Digital collective

Delivery

Build the current version of the design, to meet the ultimate goal

The delivery process model

Sprint-Process

Sprint planning

The aim of this meeting is to create the sprint backlog (a subset of the product backlog) and sprint goal. The delivery team plans the upcoming sprint. This meeting should be no more than 4 hours.

Outcomes:

  • talk through the ultimate goal for the project
  • talk through the user stories
  • developers will break each user story into tasks, giving estimates for each one
  • the product owner will sign off the priority order for the first sprint
  • After this meeting, the task list is set and there is no going back.

Daily Scrum

These are 15 minute meetings at the same time every day that you are in a sprint. 3 topics are discussed to keep it short and sweet:

  • what did you do yesterday?
  • what will you do today?
  • do you have any blockers?

These are commitments that you are making as part of the self organising team

Sprint Demo

There are only so many different ways to demonstrate a product but the key is not to go into the technicalities of how something has been done. We prefer to demo a product then and there instead of recording a demo and pressing play – so it is better to have all the right people in the same room. Nevertheless we are a digital team so we can look at including people on skype / appear.in or recording the demo for those who can’t attend.

A demo should follow a similar route each time:

  • create a story – use personas to guide the end to end process
  • plan what to do if something doesn’t work the way it should
  • be prepared for questions

Dashboard

Burndown

Game changers

How to run a demo

Milestones

MVP realignment

Ultimate goal

Sprint retro

It is crucial for us to look at continually improving throughout the project we are working on. Retros styles will change depending on the team / project but the outcome is always the same. Blame is not the name of the game in a retro but you need to be open and honest if something isnt working as it should then say. Remember the good stuff is worth shouting about too!

4 emoticons

5 dysfunctions of a team

Celebration grid​

Diamond or charcoal

Draw the sprint

ESVP

Glad sad mad kudo

Health check

How do you feel?

How satisfied are you about...?

How to run a retro

Improv cards

Tech Review

A chance to take a step back and look at what you have done through your peers eyes. Unlike the demo this is where you do look at the how and the why.

Tech reviews are not only for the benefit of those on the project team, for other team members its about knowing what’s being developed around you and making sure you keep up to date with the learning that comes from each project.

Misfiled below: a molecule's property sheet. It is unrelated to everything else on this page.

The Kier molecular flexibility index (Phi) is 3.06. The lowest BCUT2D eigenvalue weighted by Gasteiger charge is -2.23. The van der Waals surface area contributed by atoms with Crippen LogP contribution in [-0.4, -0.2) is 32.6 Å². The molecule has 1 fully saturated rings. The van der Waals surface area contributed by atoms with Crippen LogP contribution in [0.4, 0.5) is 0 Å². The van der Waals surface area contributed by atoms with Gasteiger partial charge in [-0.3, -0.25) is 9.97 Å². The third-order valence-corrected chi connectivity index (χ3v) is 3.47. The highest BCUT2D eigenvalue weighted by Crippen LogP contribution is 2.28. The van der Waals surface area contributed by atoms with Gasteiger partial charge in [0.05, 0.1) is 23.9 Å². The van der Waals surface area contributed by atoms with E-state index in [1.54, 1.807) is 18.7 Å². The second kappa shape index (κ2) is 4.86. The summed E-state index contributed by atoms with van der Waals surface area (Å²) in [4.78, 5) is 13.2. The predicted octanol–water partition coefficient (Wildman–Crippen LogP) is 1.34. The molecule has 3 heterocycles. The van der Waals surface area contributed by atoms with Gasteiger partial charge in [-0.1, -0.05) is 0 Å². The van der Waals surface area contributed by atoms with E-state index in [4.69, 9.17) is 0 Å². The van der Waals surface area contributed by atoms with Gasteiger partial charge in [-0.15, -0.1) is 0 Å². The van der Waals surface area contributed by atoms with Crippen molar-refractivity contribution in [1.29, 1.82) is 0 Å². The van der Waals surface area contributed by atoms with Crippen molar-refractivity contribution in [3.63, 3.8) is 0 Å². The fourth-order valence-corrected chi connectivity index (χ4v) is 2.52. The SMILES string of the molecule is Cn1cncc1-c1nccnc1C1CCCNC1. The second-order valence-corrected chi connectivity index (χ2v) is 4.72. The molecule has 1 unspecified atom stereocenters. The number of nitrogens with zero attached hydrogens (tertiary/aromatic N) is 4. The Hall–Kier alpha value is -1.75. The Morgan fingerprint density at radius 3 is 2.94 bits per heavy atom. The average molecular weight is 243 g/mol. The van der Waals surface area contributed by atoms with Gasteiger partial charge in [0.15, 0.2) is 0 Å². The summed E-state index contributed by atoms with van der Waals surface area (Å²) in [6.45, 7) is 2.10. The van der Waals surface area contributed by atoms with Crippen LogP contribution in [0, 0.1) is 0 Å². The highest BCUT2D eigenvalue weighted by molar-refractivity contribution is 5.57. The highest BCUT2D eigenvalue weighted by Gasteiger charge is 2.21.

Service testing and refactoring

Service testing looks at what is in the test /UAT environment. Testing isn’t just about testing the process from end to end putting in all the correct answers, testers should be trying to break it. What happens if I do this…. What if I put in something completely random in this box instead of a date? Feeding back findings is the important bit – is it a bug (something that should work but doesn’t ) or is it a new feature that needs adding to the backlog?

service-testing-and-refactoring

Backlog refinement

Also known as backlog grooming the Scrum master / Business Analyst should be working with the PO to refine the backlog. This could be adding user stories to newly identified features or ensuring the backlog is in priority order (high to low) ready for the next sprint planning. Remember the PO owns the backlog so this needs to be completed together while keeping in mind TIME / COST / SCOPE of the project.

Release tasks

Once the sprint cycle has finished and you have received product sign off from your PO it is time to go through the release tasks. This is where the developers ensure everything is set up for the production environment and the Scrum Master ensures support processes are ready. There should be 3 days put aside for this at the end of the project before the day of release.

Roles in delivery

What roles make up the Delivery Team and what do they do throughout delivery?

(Business Analyst, Designer, Developer, Product Owner, Scrum Master)

Business analyst

  • Backlog grooming
  • Daily stand up
  • Research

Designer

  • Attend daily stand-ups
  • Create mock-ups and wireframes

Developer

  • Build the product
  • Daily stand up
  • Research

Product owner

  • Backlog rooming
  • Daily stand-up
  • Decision making

Scrum master

  • Agile coach/mentor
  • Budget / resource management
  • Decision making
  • Embody 5 scrum values
  • Environment building
  • Mapping involvement
  • Monitoring progress / keeping the team accountable
  • MVP (minimum viable product)
  • Protect the sprint backlog
  • Risk management

Delivery sign-off

At the end of the last sprint, we go through the feature list and make sure that all requirements have been completed to the agreed acceptance criteria.

If the product owner gives consent to go live, the scrum master will set a date and begin the go-live task list.

When the service has gone live, it’s important to hand over the backlog to the product owner – they will add any new requests to the list and come back when there is enough to warrant the next iteration.

Completed backlog

All tasks have been completed to an acceptable standard and signed off by the product owner

Minimum viable product (MVP)

The product exists and meets the minimum requirements of the customer

Testing

The product has been tested by real users, automated checks and peers in a tech review

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